The minimum time that one needs from graduation from dental school to registration as a specialist is about 7-8 years. In most cases, it is much longer as application to specialist programs is competitive and some may have to apply for a few years before gaining admission. After completion of residency, curating cases for the log book to present for the exit examination may also take more than two years, depending on the case load in the hospital or clinic. Realistically, it usually takes about ten years after dental school.


Does it take that long to learn implant dentistry?

No, the specialist training programs involve other areas. Implant dentistry is only one component within respective programs. The other areas of training while not directly related to implant dentistry provides the breadth of knowledge and experience in identifying potential problems and managing complications.


How does a general dentist learn implant dentistry?

Way before the specialist training programs, implant dentistry in Singapore was pioneered by general dentists. 30 years ago, the sole lecture on implant dentistry in the undergraduate curriculum in our local dental school was given by a general dentist. The academics and specialists had not embraced the concept of dental implantology then. There were no formal training programs in Singapore and most of the dentists who were doing implants learn it by attending courses overseas. Various dental organizations also invited foreign experts to come to Singapore to conduct courses. Such courses obviously need the special armamentarium and implants for participants to practice on and so implant manufacturers or vendors are usually involved. This brought an element of commercialization of dental implant training that still persists today.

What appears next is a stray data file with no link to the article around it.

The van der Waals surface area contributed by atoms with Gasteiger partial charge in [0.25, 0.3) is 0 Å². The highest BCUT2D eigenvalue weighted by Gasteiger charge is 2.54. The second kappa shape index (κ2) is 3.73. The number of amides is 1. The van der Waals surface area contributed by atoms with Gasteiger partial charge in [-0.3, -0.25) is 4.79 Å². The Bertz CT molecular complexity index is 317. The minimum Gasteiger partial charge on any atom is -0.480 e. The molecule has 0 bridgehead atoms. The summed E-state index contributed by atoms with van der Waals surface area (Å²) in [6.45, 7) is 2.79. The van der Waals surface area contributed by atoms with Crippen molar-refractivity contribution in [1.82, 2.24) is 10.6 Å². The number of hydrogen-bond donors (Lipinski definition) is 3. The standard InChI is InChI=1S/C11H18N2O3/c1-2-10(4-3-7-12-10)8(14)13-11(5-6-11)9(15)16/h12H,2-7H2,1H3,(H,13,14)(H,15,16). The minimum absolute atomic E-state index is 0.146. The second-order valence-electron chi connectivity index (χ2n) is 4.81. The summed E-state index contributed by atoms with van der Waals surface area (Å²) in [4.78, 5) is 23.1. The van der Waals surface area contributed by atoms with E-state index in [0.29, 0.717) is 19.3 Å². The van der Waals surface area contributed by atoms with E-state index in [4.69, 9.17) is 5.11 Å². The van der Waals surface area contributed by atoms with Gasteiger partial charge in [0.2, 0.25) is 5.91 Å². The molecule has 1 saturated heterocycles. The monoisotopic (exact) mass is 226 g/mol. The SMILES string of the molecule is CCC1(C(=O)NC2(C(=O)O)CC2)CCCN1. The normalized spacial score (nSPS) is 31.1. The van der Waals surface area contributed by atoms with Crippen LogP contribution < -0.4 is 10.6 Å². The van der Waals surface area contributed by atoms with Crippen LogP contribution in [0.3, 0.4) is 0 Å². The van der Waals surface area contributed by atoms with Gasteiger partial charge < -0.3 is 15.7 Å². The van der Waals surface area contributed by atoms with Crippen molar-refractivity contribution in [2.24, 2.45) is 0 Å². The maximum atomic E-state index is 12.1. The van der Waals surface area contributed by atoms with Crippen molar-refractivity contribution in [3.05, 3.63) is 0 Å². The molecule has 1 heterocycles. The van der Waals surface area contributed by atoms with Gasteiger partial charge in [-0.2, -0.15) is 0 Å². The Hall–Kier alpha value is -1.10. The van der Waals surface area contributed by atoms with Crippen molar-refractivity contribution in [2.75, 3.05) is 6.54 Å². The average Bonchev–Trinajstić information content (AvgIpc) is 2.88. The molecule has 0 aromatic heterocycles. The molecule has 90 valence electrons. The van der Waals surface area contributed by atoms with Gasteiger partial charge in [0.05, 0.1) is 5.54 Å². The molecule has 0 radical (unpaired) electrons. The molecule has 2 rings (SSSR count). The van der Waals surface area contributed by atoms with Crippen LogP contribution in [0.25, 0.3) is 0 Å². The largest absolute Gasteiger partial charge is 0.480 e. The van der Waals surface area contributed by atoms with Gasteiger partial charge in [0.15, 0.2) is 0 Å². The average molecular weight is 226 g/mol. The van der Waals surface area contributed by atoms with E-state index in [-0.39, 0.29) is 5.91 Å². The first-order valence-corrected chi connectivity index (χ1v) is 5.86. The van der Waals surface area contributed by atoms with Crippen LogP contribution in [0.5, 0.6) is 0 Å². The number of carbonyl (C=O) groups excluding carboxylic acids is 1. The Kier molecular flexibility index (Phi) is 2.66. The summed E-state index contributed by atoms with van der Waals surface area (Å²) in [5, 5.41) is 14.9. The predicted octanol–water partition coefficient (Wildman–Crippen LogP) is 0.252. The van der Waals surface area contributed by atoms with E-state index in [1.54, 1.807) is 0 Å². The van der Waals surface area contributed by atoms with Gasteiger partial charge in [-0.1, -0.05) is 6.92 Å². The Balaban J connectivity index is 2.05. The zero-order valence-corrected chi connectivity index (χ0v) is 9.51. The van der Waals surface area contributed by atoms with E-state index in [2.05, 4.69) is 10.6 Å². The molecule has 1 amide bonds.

Today, there are four main routes to learning implant dentistry for general dentists. The commonest way is to attendshort coursesranging from a weekend to six weekends. These courses are usually conducted by implant manufacturers and vendors in conjunction with a local key opinion leader. Each course typically involves a series of lectures, some practice on dental models, observing a live surgery done by the course instructor and some may include a couple of cases to be done by the participants under the supervision of the course instructor. Lessons are usually conducted over the weekend so as not to interrupt the dentists’ daily work schedule. This is probably the most common path taken by a general dentist to attain proficiency in implant dentistry.


The second way is to enroll in a universitydistance learning course. There are quite a number of such courses conducted by universities and colleges from the United Kingdom, Australia, Europe and America. Such courses are usually more rigorous academically as completion usually lead to a either a diploma or master’s degree from the respective universities. However, supervision of the clinical training is often the challenging part for a distance learning course. A clinical course involving actually performing a procedure on a real patient cannot be effectively or safely conducted over the internet. Some programs engage external non-university local experts to provide the clinical supervision needed. In addition, some programs have a short residential portion where the participating dentists have to travel to the university for a one to two-week attachment. These programs are expensive and time intensive and the degrees and diplomas that they award are usually not recognized by the Singapore Dental Council due to their distance-learning nature. As such, few dentists in Singapore are interested in this route.